How can poor societies become prosperous and overcome obstacles to do so? Professor Sir Paul Collier is one of the world’s leading scholars on this question, and in this economics course you will have the opportunity to learn from him directly. By enrolling you will have the opportunity not only to interact with the course materials but also to participate in a Q&A session with Professor Collier.
This course will discuss and examine the following topics:
- The role of government and the key political, social and economic processes that affect development;
- Why societies need polities that are both centralised and inclusive, and the process by which these polities develop;
- The social factors that are necessary for development, including the importance of identities, norms, and narratives;
- The impact of economic processes on development, including discussion about how government policies can either promote or inhibit the exploitation of scale and specialisation;
- The external conditions for development, including trade flows, capital flows, labour flows and international rules for governance.
Enrol in this course to understand the factors that influence economic development and the different development paths that countries across the world have taken.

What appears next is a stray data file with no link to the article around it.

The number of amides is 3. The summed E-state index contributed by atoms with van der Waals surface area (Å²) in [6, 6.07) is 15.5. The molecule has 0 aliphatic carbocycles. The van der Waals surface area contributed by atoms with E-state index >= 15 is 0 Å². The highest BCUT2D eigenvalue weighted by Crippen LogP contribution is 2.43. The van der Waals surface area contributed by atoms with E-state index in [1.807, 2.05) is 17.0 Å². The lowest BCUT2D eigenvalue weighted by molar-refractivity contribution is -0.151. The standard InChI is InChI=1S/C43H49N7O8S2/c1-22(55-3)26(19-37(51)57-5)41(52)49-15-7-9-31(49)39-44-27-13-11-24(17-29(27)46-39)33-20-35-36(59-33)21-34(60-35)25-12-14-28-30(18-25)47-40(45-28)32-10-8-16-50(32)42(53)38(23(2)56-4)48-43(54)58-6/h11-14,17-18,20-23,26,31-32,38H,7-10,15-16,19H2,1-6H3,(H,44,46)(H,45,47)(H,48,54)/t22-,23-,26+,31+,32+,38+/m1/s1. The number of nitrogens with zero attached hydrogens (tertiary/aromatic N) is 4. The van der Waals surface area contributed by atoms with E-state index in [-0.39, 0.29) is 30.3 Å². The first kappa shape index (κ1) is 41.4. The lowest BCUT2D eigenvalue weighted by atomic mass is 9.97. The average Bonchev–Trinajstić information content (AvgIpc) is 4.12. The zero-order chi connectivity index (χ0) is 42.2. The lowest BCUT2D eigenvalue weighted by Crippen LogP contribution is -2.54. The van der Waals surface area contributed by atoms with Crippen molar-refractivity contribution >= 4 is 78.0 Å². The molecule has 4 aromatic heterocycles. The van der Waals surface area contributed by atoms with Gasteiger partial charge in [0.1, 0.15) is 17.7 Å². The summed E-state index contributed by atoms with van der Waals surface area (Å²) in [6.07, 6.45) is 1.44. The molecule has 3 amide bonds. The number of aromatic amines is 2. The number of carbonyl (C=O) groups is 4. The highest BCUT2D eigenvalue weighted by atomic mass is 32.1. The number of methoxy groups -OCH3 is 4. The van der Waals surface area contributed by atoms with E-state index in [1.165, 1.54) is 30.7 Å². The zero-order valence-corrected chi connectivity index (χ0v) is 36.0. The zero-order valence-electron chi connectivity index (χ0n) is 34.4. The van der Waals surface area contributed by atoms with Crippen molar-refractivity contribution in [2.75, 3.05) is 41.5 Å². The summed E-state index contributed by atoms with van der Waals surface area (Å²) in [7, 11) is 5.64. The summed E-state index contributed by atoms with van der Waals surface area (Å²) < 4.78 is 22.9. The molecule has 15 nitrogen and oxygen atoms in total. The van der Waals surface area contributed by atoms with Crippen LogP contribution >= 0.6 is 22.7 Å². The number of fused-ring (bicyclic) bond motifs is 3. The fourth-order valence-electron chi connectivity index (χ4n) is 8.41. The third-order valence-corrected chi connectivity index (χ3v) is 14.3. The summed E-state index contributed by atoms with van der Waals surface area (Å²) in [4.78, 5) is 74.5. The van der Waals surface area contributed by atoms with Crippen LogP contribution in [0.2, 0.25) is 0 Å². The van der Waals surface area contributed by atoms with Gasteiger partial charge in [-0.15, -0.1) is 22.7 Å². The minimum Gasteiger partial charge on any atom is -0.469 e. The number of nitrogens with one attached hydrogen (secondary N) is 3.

Module 1: From Anarchy to a centralised State
Economic development needs polities that are centralised and inclusive. No society starts with such a polity. Starting from anarchy, what determines whether a centralised state emerges?
Module 2: From centralised to Inclusive States
Economic development needs polities that are centralised and inclusive. No society starts with such a polity. What are the factors that develop a centralised state into an inclusive one?
Module 3: Power, Identities and Narratives
Economic development needs an alignment between power and identities. What happens when power and identities are misaligned and how can that misalignment be addressed?
Module 4: Growth through Urbanisation and Industrialisation
Economic development depends upon exploiting scale and specialisation, but poor societies start with neither. How can government policies promote or inhibit the exploitation of scale and specialisation?
Module 5: External Influences: Trade flows, Capital flows, Labour flows, and International Governance Rules
The political, social and economic processes covered in previous modules are fundamentally internal. External influences are peripheral but may still matter, for good or ill.
Module 6: Final Assignment
The details of the final assignment and instructions on how to complete it will be available in this module.